wp_die('<h1 style="color:red">Website under Maintenance</h1><br />We are performing scheduled maintenance. We will be back online shortly!');
    }
}
add_action('get_header', 'wp_maintenance_mode');

This will enable WordPress’s default maintenance mode for anyone that visits your website, with one exception: Users that are logged in and can edit themes will be able to see the regular version of the website.

Keep in mind, if you log out or access the website from a different browser, you’ll also see the maintenance page. You’ll need to go to your WordPress admin dashboard (by default, www.yourdomain.com/wp-admin/) to be able to see your website again.

Once you’re done making changes, you can delete or comment out the code from your functions.php file to return things to normal. Simple as that!

Customizing Your Maintenance Mode Page

While it’s relatively easy to enable maintenance mode using the code above, it takes a little more work to customize the default page. You’ll need to know HTML and CSS if you want to make something that’s similar in style to your current theme and branding.

That said, if you’re up to the challenge, WordPress is already set up to handle it. All you have to do is create a file named maintenance.php and upload it to your /wp-content/ folder. We’ll leave all the design and development up to you.

Using Maintenance Mode With a Plugin

For the rest of the non-programmers out there, there are plugins that can make enabling and customizing maintenance mode much easier. The one that we like is WP Maintenance Mode.

WP Maintenance Mode has quite a few options for customizing your maintenance page. You can add user roles to determine who can access the WordPress dashboard, add pages of your website to exclude from maintenance mode, and more.

Customizing your maintenance page with WP Maintenance Mode isn’t going to win you any design awards, but there’s plenty available to get the job down well enough. You can add and customize a heading, a body of text, and media—such as an image or video. You can also add background images, either by choosing an included one or uploading your own.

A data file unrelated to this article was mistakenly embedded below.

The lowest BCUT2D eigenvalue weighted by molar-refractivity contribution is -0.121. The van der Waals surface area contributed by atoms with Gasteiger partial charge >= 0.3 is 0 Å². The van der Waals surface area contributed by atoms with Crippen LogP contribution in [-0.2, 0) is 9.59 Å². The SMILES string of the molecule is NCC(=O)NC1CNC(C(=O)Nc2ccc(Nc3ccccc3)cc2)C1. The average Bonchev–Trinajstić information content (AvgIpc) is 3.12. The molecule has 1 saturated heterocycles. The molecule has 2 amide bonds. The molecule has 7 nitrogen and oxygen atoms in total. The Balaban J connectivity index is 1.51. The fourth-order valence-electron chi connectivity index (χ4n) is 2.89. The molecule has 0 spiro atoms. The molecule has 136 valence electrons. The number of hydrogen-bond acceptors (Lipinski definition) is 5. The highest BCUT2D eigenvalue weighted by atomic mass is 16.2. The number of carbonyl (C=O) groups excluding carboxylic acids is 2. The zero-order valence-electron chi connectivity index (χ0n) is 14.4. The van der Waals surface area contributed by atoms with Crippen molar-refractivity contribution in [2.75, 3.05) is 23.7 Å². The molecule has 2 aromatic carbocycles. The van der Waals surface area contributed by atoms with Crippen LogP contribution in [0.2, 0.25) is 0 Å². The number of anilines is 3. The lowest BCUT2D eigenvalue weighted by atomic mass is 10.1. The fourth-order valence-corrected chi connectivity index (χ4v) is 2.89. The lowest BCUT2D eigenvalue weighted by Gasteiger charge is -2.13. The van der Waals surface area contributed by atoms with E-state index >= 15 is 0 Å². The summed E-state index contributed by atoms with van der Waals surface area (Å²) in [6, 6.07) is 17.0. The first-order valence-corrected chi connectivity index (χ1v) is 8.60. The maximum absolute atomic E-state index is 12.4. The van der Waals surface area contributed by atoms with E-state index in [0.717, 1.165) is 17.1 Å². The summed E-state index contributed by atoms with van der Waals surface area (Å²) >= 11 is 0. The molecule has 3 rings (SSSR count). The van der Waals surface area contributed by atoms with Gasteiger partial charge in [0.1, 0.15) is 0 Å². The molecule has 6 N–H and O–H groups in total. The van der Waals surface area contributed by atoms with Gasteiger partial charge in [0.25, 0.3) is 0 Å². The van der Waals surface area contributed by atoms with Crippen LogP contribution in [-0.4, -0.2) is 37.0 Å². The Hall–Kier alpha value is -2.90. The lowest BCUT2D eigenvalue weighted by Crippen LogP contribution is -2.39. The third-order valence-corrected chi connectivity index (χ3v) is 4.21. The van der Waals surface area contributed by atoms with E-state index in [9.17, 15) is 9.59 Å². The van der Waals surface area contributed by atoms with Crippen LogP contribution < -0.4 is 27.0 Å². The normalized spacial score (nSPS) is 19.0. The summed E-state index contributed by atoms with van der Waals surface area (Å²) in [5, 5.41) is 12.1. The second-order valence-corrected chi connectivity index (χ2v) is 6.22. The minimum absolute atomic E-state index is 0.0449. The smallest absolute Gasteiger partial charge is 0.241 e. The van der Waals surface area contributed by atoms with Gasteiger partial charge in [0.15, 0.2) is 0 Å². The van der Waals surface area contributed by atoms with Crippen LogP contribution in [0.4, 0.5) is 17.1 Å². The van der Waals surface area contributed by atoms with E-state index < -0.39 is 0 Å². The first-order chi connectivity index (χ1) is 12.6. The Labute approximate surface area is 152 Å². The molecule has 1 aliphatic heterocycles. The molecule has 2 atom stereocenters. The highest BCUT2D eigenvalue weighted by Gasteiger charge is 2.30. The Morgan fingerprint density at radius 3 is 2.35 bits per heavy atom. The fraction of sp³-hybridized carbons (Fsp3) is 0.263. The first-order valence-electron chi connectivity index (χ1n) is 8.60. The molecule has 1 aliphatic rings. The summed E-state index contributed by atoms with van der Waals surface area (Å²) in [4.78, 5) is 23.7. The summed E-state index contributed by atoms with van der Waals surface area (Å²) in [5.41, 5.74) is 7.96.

WP Maintenance Mode Plugin

Under the modules tab, you can add a countdown timer to your page to show users when they can expect your website to be available again. For those that want to work on their marketing while their website is down, you can add a subscribe form to collect email addresses, as well as add links to all your social networks. You can also enable Google Analytics.

All in all, if you need a simple way to enable and customize your maintenance mode page without any fuss, WP Maintenance Mode is an excellent way to accomplish it.

Stuck in Maintenance Mode

On rare occasions, WordPress can hiccup and get stuck in maintenance mode. This isn’t an occurrence exclusively to using maintenance mode manually; it can happen when WordPress updates its plugins and themes too.

To fix it, you’ll need to connect to your web host with an FTP client. You can use a free program like FileZilla to do so. Once you’ve logged in, you’ll navigate to your WordPress base directory and look for a file called .maintenance and simply delete it. It’s a hidden file, so you’ll need make sure your FTP client is configured to show hidden files. Simple as that!

Conclusion

For those that are running WordPress websites that aren’t overly complex, maintenance mode may never be necessary. But it’s good to know about in case you do ever find yourself in a situation where you need to bring your website down and don’t want to leave your visitors in the dark.

For businesses with more complex websites, maintenance mode is a necessity. Whether you’re doing significant updates and want to keep your visitors in the loop, or you’re adding a new line of products to your e-commerce site and want to ramp up anticipation, maintenance mode is an excellent tool to have in your toolbox.

And if you’re finding that maintenance mode and updates and programming and all of this stuff is simply too overwhelming—that’s fine too! Consider getting some help from some trusty WordPress experts like us to help with all the details so you can focus on doing what you do best.